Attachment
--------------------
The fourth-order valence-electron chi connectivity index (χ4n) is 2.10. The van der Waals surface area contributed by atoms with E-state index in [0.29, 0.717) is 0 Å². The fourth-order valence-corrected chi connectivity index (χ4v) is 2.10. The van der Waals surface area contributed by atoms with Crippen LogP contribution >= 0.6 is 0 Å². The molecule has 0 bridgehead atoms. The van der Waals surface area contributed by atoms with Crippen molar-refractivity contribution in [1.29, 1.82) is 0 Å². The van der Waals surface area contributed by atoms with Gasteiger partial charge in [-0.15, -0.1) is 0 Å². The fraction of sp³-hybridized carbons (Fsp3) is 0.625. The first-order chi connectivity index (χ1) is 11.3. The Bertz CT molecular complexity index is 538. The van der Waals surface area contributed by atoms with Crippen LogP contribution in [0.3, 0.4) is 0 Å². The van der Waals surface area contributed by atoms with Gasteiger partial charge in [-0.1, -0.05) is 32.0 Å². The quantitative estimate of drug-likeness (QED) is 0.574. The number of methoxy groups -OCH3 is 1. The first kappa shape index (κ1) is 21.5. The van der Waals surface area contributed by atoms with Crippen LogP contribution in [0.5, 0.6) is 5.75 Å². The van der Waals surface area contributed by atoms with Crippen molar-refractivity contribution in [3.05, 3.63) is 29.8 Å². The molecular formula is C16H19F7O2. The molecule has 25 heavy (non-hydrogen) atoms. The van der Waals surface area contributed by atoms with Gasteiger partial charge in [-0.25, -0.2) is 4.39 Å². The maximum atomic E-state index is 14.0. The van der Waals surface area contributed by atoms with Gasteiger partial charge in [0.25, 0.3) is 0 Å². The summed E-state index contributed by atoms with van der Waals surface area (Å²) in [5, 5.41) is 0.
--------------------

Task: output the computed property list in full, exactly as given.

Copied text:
The fourth-order valence-electron chi connectivity index (χ4n) is 2.10. The van der Waals surface area contributed by atoms with E-state index in [0.29, 0.717) is 0 Å². The fourth-order valence-corrected chi connectivity index (χ4v) is 2.10. The van der Waals surface area contributed by atoms with Crippen LogP contribution >= 0.6 is 0 Å². The molecule has 0 bridgehead atoms. The van der Waals surface area contributed by atoms with Crippen molar-refractivity contribution in [1.29, 1.82) is 0 Å². The van der Waals surface area contributed by atoms with Gasteiger partial charge in [-0.15, -0.1) is 0 Å². The fraction of sp³-hybridized carbons (Fsp3) is 0.625. The first-order chi connectivity index (χ1) is 11.3. The Bertz CT molecular complexity index is 538. The van der Waals surface area contributed by atoms with Crippen LogP contribution in [0.3, 0.4) is 0 Å². The van der Waals surface area contributed by atoms with Gasteiger partial charge in [-0.1, -0.05) is 32.0 Å². The quantitative estimate of drug-likeness (QED) is 0.574. The number of methoxy groups -OCH3 is 1. The first kappa shape index (κ1) is 21.5. The van der Waals surface area contributed by atoms with Crippen LogP contribution in [0.5, 0.6) is 5.75 Å². The van der Waals surface area contributed by atoms with Crippen molar-refractivity contribution in [3.05, 3.63) is 29.8 Å². The molecular formula is C16H19F7O2. The molecule has 25 heavy (non-hydrogen) atoms. The van der Waals surface area contributed by atoms with Gasteiger partial charge in [-0.25, -0.2) is 4.39 Å². The maximum atomic E-state index is 14.0. The van der Waals surface area contributed by atoms with Gasteiger partial charge in [0.25, 0.3) is 0 Å². The summed E-state index contributed by atoms with van der Waals surface area (Å²) in [5, 5.41) is 0.